Fieldhouse Brewing Co. | Abbotsford, BC | Reviewed May 2017
When Josh Vanderheide decided to start a brewery in his home city of Abbotsford, British Columbia, he knew it was going to have to do more than produce great beer. Located about 70 kilometres east of Vancouver, Abbotsford, population 140,000, wasn’t exactly craft beer central in 2015. The biggest city in the Fraser Valley has long been dominated by the big box stores so common to suburbia.
Vanderheide felt keenly the lack of community in such an environment, where McDonald’s was the only place to simultaneously keep your kids entertained and your belly full. So he set out to build a true community brewery, one that would not only produce a wide range of beer from the accessible to the experimental, but would also offer a place where locals of all ages could while away an hour or two. “I think community breweries can be the hubs of communities,” Vanderheide says. By all accounts, Field House has become just that. Beyond the brewery’s whitewashed exterior is arguably the coziest brewery lounge in the province, all blonde wood and textured surfaces, with a log-burning fire and some very tempting armchairs. From the fireside there’s a peek-a-boo view of a newly installed kitchen led by Red Seal chef Bonnie Friesen.
Since opening, the brewery’s “East Abby” vibe has attracted varied strata of the community, from new moms and business types stopping in for lunch to the young professionals and beer geeks hanging out in the evening. This community-feel feeds into Field House’s other mantra: collaboration. Numerous events have been held at the brewery in tandem with local businesses, including yoga on the “beer lawn” out front, and a recent bike workshop, while local ingredients are used both in the kitchen’s menu – which includes fresh pizza, grilled cheese, and tacos – and in head brewer Parker Reid’s beer. “It’s really steeped in everything we do – who can we work with? Who can we work with that we can showcase what they’re doing and how can we use their product in our business so that we can truly be part of the community and not just say we’re a community brewery?” Vanderheide says.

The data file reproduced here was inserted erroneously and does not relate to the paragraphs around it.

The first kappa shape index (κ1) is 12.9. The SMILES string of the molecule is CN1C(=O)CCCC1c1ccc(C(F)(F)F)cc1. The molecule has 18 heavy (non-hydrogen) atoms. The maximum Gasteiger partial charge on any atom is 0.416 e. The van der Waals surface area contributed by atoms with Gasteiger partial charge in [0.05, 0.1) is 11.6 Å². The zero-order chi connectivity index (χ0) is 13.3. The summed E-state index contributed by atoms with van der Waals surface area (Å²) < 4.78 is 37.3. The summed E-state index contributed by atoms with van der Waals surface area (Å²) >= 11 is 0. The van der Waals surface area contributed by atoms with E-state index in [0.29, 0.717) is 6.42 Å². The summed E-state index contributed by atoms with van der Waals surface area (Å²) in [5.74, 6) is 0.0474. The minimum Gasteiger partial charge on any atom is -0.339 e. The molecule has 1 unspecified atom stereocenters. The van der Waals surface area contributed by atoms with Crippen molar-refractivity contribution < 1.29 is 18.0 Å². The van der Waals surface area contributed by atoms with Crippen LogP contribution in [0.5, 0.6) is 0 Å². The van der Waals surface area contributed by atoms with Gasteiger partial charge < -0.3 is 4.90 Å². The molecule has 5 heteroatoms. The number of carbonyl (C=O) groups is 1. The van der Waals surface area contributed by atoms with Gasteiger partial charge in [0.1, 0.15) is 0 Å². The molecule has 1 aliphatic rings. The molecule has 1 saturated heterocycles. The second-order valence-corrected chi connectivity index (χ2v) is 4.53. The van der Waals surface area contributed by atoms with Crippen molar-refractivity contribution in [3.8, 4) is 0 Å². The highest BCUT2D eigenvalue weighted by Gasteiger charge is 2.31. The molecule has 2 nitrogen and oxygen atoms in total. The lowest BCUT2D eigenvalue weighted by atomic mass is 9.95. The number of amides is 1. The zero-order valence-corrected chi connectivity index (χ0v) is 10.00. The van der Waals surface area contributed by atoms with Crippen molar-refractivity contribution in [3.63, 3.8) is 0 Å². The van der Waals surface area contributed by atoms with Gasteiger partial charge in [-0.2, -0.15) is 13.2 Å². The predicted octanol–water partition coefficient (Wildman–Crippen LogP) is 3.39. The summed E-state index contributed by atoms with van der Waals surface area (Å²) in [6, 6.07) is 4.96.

Another collaborative project began with a copper coolship. Built as a test model by Abbotsford-based Newlands Systems, this long, shallow vessel, traditionally used to cool wort coming out of the kettle, had never seen use before Field House asked if they could borrow it. Vanderheide invited several breweries out to Abbotsford – including San Diego’s Modern Times – to use the coolship to brew what would become a series of wild ales featuring foraged local ingredients.
The first release, the Wild Muscari Farmhouse Ale brewed with Burnaby’s Steamworks Brewing, bursts with tropical and citrus fruit notes, but also has complex earthy and floral depths that evoke the origins of the beer’s yeast: harvested from muscari flowers from Mount Seymour.
Bringing high-calibre breweries to Abbotsford has further raised Field House’s profile in its short lifespan. At the BC Beer Awards last October it was named Rookie of the Year, an honour that Vanderheide believes vindicated his decision to open shop in the Valley.
“I think some [breweries] dumb it down a bit for their communities and we didn’t want to dumb it down. We actually wanted to elevate what we were doing so the community could be proud,” he says. “When we won Rookie of the Year, that was something we brought back to the community and said, we’re proud to be in Abbotsford, and there’s a great brewery in Abbotsford.”